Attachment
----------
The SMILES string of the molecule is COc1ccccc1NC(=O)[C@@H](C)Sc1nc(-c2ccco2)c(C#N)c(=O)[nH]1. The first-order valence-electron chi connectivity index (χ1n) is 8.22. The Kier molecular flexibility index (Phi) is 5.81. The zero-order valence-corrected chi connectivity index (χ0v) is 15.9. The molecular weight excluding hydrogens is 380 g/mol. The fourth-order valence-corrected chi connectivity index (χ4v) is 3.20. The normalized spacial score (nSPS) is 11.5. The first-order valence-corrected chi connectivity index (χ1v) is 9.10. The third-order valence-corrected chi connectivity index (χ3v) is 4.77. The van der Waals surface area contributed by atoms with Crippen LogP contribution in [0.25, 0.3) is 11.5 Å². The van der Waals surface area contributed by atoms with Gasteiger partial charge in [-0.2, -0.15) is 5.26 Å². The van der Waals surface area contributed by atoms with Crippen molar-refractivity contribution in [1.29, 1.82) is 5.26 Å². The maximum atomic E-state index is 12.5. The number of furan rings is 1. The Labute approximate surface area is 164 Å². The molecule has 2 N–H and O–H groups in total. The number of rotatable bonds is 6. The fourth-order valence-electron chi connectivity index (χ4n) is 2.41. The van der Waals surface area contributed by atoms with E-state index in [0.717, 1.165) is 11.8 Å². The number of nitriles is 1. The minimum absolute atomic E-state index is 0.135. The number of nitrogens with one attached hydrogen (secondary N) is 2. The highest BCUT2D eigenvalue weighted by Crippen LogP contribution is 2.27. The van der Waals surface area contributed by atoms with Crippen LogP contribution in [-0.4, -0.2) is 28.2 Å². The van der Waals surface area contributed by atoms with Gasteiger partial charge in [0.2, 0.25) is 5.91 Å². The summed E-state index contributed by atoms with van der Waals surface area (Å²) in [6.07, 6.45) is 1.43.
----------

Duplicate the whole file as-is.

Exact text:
The SMILES string of the molecule is COc1ccccc1NC(=O)[C@@H](C)Sc1nc(-c2ccco2)c(C#N)c(=O)[nH]1. The first-order valence-electron chi connectivity index (χ1n) is 8.22. The Kier molecular flexibility index (Phi) is 5.81. The zero-order valence-corrected chi connectivity index (χ0v) is 15.9. The molecular weight excluding hydrogens is 380 g/mol. The fourth-order valence-corrected chi connectivity index (χ4v) is 3.20. The normalized spacial score (nSPS) is 11.5. The first-order valence-corrected chi connectivity index (χ1v) is 9.10. The third-order valence-corrected chi connectivity index (χ3v) is 4.77. The van der Waals surface area contributed by atoms with Crippen LogP contribution in [0.25, 0.3) is 11.5 Å². The van der Waals surface area contributed by atoms with Gasteiger partial charge in [-0.2, -0.15) is 5.26 Å². The van der Waals surface area contributed by atoms with Crippen molar-refractivity contribution in [1.29, 1.82) is 5.26 Å². The maximum atomic E-state index is 12.5. The number of furan rings is 1. The Labute approximate surface area is 164 Å². The molecule has 2 N–H and O–H groups in total. The number of rotatable bonds is 6. The fourth-order valence-electron chi connectivity index (χ4n) is 2.41. The van der Waals surface area contributed by atoms with E-state index in [0.717, 1.165) is 11.8 Å². The number of nitriles is 1. The minimum absolute atomic E-state index is 0.135. The number of nitrogens with one attached hydrogen (secondary N) is 2. The highest BCUT2D eigenvalue weighted by Crippen LogP contribution is 2.27. The van der Waals surface area contributed by atoms with Crippen LogP contribution in [-0.4, -0.2) is 28.2 Å². The van der Waals surface area contributed by atoms with Gasteiger partial charge in [0.2, 0.25) is 5.91 Å². The summed E-state index contributed by atoms with van der Waals surface area (Å²) in [6.07, 6.45) is 1.43.